Epson Stylus Photo 1400

Big, beautiful, cost-effective prints, up to 13x19 inches

Short Report: Sigma APO 50-150mm ƒ/2.8 EX DC HSM

For several years now, I’ve printed most of my images with the Epson Stylus Photo 2200, and it has been very good to me. When I had an opportunity to use the large-format Epson Stylus Photo 1400, I found it delivered colorful, archival-quality prints, with the added bonus of direct printing on CDs and DVDs—all at a list price of $399. Remarkable.
The Epson Stylus Photo 1400 features a new DX5 Micro Piezo print head, with a maximum resolution of 5760 x 1440 dpi. It delivers five different droplet sizes, the smallest at 1.5 picoliters. A wider range of droplet sizes is a significant advantage for printing ultrasmooth gradations and transitions between the light and dark areas of your photos; it’s arguably more important than maximum resolution. The human eye can only perceive around 1440 dpi, so anything beyond that is more than adequate.

Each of the prints I made on Epson’s Premium Glossy and Ultra Premium Luster paper was very good. The printing speeds for 13x19-, 11x17- and 8x10-inch prints were noticeably faster compared to printers from a few years ago.

Also impressive are the new six-color Claria Hi-Definition dye-based inks. The colors are so vibrant, they truly pop in Epson’s Vivid mode. Additionally, Epson claims the printer has three times the ink yield and improved archival qualities. The inks are rated to be smudge-, water- and fade-resistant for up to 98 years under glass and 200 years displayed in an album.

Mac users will appreciate the three different color-management controls on the Print menu. Selecting the Color Controls option lets the printer drivers do the color matching and adjustment. The ColorSync option matches the print colors to the colors you see on your computer screen. Selecting No Color Adjustment, which is recommended for Photoshop CS2 users, will let the editing program determine the colors.


Other features include a PictBridge and USB Direct-Print connection for printing straight from digital cameras. The printer uses the EXIF image information—shutter speed, metering, exposure settings and resolution—to ensure the most accurate image reproduction. Image format is limited to JPEG, and Epson doesn’t guarantee compatibility with any cameras.
When printing from a Windows computer, Automatic Photo Correction can be used to enhance colors and sharpen and correct low-contrast or dark backlit photos automatically. This feature can’t be used with a Mac OS X operating system, however.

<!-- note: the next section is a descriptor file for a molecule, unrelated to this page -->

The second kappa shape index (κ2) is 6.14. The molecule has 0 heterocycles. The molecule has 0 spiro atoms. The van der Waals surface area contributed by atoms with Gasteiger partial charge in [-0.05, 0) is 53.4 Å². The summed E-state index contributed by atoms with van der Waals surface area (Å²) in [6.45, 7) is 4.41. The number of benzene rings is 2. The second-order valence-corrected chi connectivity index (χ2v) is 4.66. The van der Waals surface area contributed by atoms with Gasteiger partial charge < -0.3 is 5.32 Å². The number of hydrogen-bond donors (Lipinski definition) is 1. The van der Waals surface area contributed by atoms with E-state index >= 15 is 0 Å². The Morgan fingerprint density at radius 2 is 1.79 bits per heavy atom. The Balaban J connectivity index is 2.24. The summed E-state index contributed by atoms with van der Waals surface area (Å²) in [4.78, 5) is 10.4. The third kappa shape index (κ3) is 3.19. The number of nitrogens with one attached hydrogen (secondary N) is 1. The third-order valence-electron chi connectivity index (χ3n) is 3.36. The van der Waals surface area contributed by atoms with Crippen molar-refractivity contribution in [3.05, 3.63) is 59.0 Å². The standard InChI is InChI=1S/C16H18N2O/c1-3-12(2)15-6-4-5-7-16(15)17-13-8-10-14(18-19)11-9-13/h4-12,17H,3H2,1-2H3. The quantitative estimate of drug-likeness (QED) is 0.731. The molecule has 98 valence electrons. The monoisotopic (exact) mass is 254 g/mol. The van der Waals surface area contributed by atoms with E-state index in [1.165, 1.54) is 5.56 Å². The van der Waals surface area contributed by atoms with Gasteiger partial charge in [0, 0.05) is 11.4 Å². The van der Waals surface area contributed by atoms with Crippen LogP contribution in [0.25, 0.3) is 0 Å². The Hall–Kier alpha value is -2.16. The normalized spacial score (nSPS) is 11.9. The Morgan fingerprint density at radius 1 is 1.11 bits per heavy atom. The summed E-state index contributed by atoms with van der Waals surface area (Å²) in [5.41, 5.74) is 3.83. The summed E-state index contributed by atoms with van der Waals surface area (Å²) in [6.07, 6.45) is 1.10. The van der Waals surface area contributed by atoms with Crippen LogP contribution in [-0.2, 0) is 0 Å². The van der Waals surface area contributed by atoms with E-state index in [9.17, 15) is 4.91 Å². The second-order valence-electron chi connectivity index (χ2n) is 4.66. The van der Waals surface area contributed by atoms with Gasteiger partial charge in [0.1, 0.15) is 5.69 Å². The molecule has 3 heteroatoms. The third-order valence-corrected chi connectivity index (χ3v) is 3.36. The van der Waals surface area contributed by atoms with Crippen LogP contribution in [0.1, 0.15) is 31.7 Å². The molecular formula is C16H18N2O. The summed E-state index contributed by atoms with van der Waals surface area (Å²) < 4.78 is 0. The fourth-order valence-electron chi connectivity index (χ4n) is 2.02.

If you want to print customized text, graphics and photos directly on CDs and DVDs, the Print CD software makes this easy. Within 15 minutes, I had designed a custom label with text and one of my photos, then printed it on a CD. Nothing says you’re a professional like a custom CD or DVD.

An inkjet-printable CD or DVD must be used, though. Thermal-printable or regular disks shouldn’t be used with this printer. Epson also recommends that the images or video be burned on the disk first.

Short Report: Epson Stylus Photo 1400For the actual printing, a plastic CD/DVD tray is used. The tray can accommodate a regular 12cm disk or an 8cm mini-disk. Just open the front cover of the printer and insert the tray into the tray guide until the arrows on each are aligned, then print. Simple. Two minutes later, you have a finished CD or DVD. List Price: $399.

Contact: Epson, www.epson.com.

[ Specs Of Note ]
Resolution: Up to 5760 x 1440
Interface: USB 2.0 Hi-Speed connection
Bundled Software: PictBridge camera-direct printing
Print Path: Bidirectional
Dimensions: 24.2x8.8x12.4 inches
Weight: 25.3 pounds

 

Standout Features

1 Gorgeous, archival-quality prints up to 13x19 inches
2 Easy direct CD and DVD printing for a professional presentation
3 Six-color Claria Hi-Definition inks with increased yield and longevity
4 Fast printing with the DX5 Micro Piezo print head

4 Comments

    I would look at calibrating your screen. I have two laptops, and one desktop. The screens are all different from another. I’ll re-calibrate once I replace my desktop monitors. The version of photoshop shouldn’t make any difference.

    If you don’t have a calibration unit take one of your prints and try to match the colors, and temp of your monitor to match the best you can.

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